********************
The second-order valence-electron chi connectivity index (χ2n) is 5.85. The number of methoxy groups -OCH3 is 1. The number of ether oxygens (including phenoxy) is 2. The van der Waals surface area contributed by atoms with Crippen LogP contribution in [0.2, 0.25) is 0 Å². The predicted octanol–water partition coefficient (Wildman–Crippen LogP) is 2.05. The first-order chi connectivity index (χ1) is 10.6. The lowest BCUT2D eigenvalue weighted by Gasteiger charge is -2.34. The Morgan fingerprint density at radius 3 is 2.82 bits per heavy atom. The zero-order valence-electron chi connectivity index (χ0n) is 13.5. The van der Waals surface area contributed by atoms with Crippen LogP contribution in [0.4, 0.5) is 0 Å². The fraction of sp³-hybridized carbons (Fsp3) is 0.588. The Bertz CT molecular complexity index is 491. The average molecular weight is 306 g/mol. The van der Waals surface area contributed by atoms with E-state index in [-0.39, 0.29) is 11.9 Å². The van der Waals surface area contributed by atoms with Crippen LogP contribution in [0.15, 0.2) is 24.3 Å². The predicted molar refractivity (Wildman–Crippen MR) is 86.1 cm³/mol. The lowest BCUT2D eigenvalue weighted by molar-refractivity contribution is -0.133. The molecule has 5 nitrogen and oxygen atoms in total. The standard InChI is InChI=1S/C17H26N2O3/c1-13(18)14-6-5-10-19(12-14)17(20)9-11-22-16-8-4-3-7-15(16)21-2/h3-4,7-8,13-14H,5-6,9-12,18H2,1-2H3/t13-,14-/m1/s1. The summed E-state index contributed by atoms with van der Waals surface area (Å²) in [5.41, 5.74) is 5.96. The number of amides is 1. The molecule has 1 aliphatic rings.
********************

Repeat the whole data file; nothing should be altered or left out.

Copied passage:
The second-order valence-electron chi connectivity index (χ2n) is 5.85. The number of methoxy groups -OCH3 is 1. The number of ether oxygens (including phenoxy) is 2. The van der Waals surface area contributed by atoms with Crippen LogP contribution in [0.2, 0.25) is 0 Å². The predicted octanol–water partition coefficient (Wildman–Crippen LogP) is 2.05. The first-order chi connectivity index (χ1) is 10.6. The lowest BCUT2D eigenvalue weighted by Gasteiger charge is -2.34. The Morgan fingerprint density at radius 3 is 2.82 bits per heavy atom. The zero-order valence-electron chi connectivity index (χ0n) is 13.5. The van der Waals surface area contributed by atoms with Crippen LogP contribution in [0.4, 0.5) is 0 Å². The fraction of sp³-hybridized carbons (Fsp3) is 0.588. The Bertz CT molecular complexity index is 491. The average molecular weight is 306 g/mol. The van der Waals surface area contributed by atoms with E-state index in [-0.39, 0.29) is 11.9 Å². The van der Waals surface area contributed by atoms with Crippen LogP contribution in [0.15, 0.2) is 24.3 Å². The predicted molar refractivity (Wildman–Crippen MR) is 86.1 cm³/mol. The lowest BCUT2D eigenvalue weighted by molar-refractivity contribution is -0.133. The molecule has 5 nitrogen and oxygen atoms in total. The standard InChI is InChI=1S/C17H26N2O3/c1-13(18)14-6-5-10-19(12-14)17(20)9-11-22-16-8-4-3-7-15(16)21-2/h3-4,7-8,13-14H,5-6,9-12,18H2,1-2H3/t13-,14-/m1/s1. The summed E-state index contributed by atoms with van der Waals surface area (Å²) in [5.41, 5.74) is 5.96. The number of amides is 1. The molecule has 1 aliphatic rings.